We might also start to trace further levels of complexity here by adding the division / connectedness with the intranet and the .com pointing to an ultimate fusion or hybridity between them. Suffice to point out one aspect here in all this. Namely if we overlay the two diagrams we start to get a sense of a 3 dimensional picture that is reforming itself into something quite new. We haven’t seen this before. We haven’t seen the roles it creates either.

Where these new roles and technologies will appear will be in the areas where the spheres overlap, where comms becomes a collaborative intranet that encompasses all parties engaged in the activity, both within and without. This is the end and start of something new. Maybe it needs a wake, or what Joyce dubbed the ‘funferal’…

Enterprise 2.0 Featured Articles

The Prince, 2.0

“And it ought to be remembered that there is nothing more difficult to take in hand, more perilous to conduct, or more uncertain in its success, than to take the lead in the introduction of a new order of things. Because the innovator has for enemies all those who have done well under the old conditions, and lukewarm defenders in those who may do well under the new.”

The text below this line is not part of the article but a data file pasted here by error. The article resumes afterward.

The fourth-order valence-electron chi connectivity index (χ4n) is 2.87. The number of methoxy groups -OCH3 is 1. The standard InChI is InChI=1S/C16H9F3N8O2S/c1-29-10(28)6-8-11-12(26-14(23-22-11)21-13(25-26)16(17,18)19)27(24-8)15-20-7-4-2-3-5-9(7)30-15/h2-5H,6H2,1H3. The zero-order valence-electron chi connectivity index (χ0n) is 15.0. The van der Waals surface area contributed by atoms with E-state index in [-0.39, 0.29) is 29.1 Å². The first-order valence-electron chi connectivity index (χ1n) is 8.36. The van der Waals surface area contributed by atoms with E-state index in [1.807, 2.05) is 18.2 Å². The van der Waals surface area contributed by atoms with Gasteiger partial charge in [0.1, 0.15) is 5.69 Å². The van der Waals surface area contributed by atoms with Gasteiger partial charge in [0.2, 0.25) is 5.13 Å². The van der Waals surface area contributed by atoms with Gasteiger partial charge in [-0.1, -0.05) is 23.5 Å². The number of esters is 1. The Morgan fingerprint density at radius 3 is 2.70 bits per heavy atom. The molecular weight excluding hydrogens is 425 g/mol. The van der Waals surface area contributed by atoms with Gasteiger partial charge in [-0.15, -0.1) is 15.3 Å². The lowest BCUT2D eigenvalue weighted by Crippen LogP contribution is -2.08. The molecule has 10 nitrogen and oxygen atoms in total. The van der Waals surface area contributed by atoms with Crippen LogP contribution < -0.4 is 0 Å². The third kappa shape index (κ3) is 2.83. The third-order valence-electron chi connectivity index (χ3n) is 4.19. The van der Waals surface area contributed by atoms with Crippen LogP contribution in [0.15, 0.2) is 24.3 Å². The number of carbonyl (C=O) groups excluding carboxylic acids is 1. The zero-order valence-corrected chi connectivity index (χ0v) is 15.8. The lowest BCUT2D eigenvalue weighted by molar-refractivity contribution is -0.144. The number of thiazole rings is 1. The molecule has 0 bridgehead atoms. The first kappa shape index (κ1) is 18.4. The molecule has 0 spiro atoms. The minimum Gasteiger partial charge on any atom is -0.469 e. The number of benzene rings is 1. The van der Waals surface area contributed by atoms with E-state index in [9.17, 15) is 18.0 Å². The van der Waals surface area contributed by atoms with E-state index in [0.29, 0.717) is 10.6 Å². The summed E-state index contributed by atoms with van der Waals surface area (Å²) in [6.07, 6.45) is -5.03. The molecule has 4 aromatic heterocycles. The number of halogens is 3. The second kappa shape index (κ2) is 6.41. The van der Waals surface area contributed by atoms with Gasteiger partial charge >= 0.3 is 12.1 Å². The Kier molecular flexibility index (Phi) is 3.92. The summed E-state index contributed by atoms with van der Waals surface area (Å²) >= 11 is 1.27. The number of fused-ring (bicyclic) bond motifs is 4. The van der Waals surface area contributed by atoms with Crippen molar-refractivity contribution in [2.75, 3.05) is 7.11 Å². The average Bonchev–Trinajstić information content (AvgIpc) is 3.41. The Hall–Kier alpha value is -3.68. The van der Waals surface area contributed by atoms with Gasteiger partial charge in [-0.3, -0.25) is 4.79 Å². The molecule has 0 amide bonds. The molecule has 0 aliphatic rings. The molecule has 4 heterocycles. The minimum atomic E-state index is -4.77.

Nicolo Machiavelli ‘The Prince’ c.1505 (translated W. K. Marriott)

Enterprise 2.0 Featured Articles Intranet

Social intranet widgets

The future of the intranet is something I’ve mused on in the past in terms of a intranet specific browser and also about the way that I think intranets and the .com of an enterprise are going to get all mashed up by this social stuff. This post muses on what the intranet might offer in terms of a central controlling point and a radical DIY at the edges. This is an almost Lukacsian concept of control and dissent that I’ve seen in some  corporations – where maximum control at the centre, maximum dissent at the periphery can actually (at times) lead to a happy synergy.